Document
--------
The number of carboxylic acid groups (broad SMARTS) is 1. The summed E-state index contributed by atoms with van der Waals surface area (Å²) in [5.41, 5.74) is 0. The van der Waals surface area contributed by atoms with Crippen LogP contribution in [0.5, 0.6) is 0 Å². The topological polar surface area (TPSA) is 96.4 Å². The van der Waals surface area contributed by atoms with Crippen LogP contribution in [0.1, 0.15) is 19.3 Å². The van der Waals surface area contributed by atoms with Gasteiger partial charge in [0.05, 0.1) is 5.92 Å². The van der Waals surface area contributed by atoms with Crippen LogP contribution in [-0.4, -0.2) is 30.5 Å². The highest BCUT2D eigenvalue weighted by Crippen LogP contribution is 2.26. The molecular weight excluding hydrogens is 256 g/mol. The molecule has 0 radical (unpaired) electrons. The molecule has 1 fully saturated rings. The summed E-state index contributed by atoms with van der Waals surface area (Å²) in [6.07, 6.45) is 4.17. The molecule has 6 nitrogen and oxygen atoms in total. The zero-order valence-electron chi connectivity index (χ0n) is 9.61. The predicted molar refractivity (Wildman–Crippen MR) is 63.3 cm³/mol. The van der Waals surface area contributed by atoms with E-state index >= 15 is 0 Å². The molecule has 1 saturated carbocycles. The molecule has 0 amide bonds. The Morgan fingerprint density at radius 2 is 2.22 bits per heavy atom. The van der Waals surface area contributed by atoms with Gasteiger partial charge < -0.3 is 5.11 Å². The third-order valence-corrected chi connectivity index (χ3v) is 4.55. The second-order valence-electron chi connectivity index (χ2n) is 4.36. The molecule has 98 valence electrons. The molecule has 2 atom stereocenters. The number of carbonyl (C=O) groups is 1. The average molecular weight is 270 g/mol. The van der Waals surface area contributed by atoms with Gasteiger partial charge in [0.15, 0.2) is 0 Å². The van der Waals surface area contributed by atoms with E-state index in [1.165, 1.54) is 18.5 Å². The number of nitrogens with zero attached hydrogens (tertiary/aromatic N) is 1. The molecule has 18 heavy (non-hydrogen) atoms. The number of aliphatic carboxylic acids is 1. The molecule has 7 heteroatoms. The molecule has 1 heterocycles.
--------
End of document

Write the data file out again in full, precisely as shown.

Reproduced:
The number of carboxylic acid groups (broad SMARTS) is 1. The summed E-state index contributed by atoms with van der Waals surface area (Å²) in [5.41, 5.74) is 0. The van der Waals surface area contributed by atoms with Crippen LogP contribution in [0.5, 0.6) is 0 Å². The topological polar surface area (TPSA) is 96.4 Å². The van der Waals surface area contributed by atoms with Crippen LogP contribution in [0.1, 0.15) is 19.3 Å². The van der Waals surface area contributed by atoms with Gasteiger partial charge in [0.05, 0.1) is 5.92 Å². The van der Waals surface area contributed by atoms with Crippen LogP contribution in [-0.4, -0.2) is 30.5 Å². The highest BCUT2D eigenvalue weighted by Crippen LogP contribution is 2.26. The molecular weight excluding hydrogens is 256 g/mol. The molecule has 0 radical (unpaired) electrons. The molecule has 1 fully saturated rings. The summed E-state index contributed by atoms with van der Waals surface area (Å²) in [6.07, 6.45) is 4.17. The molecule has 6 nitrogen and oxygen atoms in total. The zero-order valence-electron chi connectivity index (χ0n) is 9.61. The predicted molar refractivity (Wildman–Crippen MR) is 63.3 cm³/mol. The van der Waals surface area contributed by atoms with E-state index >= 15 is 0 Å². The molecule has 1 saturated carbocycles. The molecule has 0 amide bonds. The Morgan fingerprint density at radius 2 is 2.22 bits per heavy atom. The van der Waals surface area contributed by atoms with Gasteiger partial charge < -0.3 is 5.11 Å². The third-order valence-corrected chi connectivity index (χ3v) is 4.55. The second-order valence-electron chi connectivity index (χ2n) is 4.36. The molecule has 98 valence electrons. The molecule has 2 atom stereocenters. The number of carbonyl (C=O) groups is 1. The average molecular weight is 270 g/mol. The van der Waals surface area contributed by atoms with Gasteiger partial charge in [0.15, 0.2) is 0 Å². The van der Waals surface area contributed by atoms with E-state index in [1.165, 1.54) is 18.5 Å². The number of nitrogens with zero attached hydrogens (tertiary/aromatic N) is 1. The molecule has 18 heavy (non-hydrogen) atoms. The number of aliphatic carboxylic acids is 1. The molecule has 7 heteroatoms. The molecule has 1 heterocycles.